Still, we also know that young children generally have low to non-detectable concentrations of PCBs in their blood.  This may reflect a more rapid rate of PCB excretion for children, or it may be that the total body burden of PCBs received from the mother is small.  So while some portion of an adult’s PCB body burden may have been received from her/his mother during fetal development, the role of maternal PCB transfer to her infant appears to be small and transient.

 PCBs from Food

 It has been known for some time that PCBs are present throughout the human food supply.  The concentration of PCBs in food has been declining for decades and currently ranges from 2-6 micrograms of PCBs per kilogram of food (ug/kg) for fruits, vegetables and grains to 10-50+ ug/kg for chicken, meat, oils, butter and fish.

 To estimate the average daily PCB consumption from food, we need to know how much of the different types of food the average person eats, and the average PCB concentration in that food.  To keep things simple, I am assuming 100% of the PCBs ingested with food are absorbed into the body; a reasonable assumption in most cases.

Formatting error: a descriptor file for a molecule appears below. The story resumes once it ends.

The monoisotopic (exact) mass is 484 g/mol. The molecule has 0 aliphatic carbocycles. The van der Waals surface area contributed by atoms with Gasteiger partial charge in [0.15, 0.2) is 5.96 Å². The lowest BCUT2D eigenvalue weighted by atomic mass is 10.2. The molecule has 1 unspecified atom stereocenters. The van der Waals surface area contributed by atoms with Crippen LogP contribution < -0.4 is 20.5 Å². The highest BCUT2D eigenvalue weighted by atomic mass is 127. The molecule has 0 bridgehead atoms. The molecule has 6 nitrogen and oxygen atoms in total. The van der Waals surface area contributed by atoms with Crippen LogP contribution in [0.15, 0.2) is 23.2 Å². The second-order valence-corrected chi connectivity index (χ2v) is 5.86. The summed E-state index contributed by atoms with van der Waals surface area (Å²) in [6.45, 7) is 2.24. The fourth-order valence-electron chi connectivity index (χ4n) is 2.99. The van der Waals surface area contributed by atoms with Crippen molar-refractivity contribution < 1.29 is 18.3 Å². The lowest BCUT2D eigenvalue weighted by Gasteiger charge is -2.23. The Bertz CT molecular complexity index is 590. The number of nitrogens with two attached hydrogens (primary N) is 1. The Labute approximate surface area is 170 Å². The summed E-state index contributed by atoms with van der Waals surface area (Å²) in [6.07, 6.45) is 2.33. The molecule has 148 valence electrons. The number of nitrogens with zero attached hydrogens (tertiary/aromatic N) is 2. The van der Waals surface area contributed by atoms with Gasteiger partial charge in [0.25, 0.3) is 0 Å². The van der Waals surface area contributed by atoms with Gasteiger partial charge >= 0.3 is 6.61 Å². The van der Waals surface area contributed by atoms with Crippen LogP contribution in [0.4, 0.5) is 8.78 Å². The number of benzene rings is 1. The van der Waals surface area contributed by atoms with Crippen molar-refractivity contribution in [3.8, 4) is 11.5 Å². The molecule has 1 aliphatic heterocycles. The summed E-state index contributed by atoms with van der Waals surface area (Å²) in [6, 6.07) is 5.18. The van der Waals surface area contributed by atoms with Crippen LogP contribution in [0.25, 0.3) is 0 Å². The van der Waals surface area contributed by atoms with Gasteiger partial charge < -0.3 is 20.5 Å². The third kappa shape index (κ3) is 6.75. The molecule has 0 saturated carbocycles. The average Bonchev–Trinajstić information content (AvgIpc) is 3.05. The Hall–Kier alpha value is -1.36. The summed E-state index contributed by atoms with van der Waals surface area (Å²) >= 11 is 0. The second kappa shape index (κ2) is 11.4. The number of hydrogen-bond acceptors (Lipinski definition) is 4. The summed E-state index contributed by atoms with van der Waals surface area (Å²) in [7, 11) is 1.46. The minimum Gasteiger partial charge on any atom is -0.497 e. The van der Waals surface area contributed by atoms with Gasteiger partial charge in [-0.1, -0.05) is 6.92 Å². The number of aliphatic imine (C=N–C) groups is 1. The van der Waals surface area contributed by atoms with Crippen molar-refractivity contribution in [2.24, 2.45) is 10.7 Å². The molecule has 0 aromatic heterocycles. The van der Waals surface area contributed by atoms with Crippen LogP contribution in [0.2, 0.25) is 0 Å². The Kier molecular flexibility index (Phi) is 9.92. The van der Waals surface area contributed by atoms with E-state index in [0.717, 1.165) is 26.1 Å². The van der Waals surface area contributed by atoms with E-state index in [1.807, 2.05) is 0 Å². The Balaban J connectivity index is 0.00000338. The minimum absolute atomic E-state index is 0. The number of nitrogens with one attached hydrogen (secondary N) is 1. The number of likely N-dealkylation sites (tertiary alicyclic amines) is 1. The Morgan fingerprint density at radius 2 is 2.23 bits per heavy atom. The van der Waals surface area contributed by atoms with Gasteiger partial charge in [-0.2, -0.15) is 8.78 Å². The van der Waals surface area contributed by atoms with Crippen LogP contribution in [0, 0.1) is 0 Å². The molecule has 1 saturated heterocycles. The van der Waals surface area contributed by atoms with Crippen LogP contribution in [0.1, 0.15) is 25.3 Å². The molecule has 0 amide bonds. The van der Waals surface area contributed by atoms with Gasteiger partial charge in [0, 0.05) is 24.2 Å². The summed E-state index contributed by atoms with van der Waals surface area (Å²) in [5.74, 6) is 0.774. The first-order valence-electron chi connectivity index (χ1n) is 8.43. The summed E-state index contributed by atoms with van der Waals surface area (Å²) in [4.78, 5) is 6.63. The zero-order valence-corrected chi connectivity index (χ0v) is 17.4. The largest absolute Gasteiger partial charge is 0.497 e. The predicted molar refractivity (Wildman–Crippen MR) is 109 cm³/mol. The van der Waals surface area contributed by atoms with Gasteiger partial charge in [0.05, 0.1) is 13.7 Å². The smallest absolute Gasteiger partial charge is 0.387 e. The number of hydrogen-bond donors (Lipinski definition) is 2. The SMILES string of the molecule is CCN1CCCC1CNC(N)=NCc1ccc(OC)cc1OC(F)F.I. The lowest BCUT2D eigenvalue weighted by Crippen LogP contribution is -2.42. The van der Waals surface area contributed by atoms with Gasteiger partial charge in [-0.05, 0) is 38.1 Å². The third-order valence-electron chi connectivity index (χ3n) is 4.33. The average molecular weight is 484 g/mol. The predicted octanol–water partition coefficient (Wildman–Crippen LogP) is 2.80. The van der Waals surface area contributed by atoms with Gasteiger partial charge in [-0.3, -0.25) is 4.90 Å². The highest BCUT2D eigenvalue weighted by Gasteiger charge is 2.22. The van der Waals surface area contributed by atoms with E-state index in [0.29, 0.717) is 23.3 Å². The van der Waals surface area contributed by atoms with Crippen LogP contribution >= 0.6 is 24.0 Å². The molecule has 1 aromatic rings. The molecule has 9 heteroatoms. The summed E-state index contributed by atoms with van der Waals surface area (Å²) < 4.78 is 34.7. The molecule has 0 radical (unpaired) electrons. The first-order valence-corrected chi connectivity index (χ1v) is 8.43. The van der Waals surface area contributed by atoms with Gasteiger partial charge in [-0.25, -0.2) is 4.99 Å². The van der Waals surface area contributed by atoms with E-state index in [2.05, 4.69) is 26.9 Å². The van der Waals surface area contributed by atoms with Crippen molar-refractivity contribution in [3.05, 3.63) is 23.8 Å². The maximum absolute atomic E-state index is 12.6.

Using the USDA data on the average American food consumption and a mid-point in the range of PCB concentrations by food type I calculate that the average American consumes about 15.7 micrograms of PCBs per day in their food.  For comparison a person with a vegan diet (consuming no dairy or meat), the total PCB intake from food would be about 8.9 micrograms per day. 

 For the scenarios considered in the following section, I’ve reduced the average American dietary intake by 25% because the receptor in the exposure scenarios is an elementary school child (1,500 calories/day).  This results in a corresponding 25% reduction in PCB intake (11.8 ug/day for regular diet; 6.68 ug/day for a vegan diet).  If you would like to see my spreadsheet for these calcs please send me an email and I will forward them.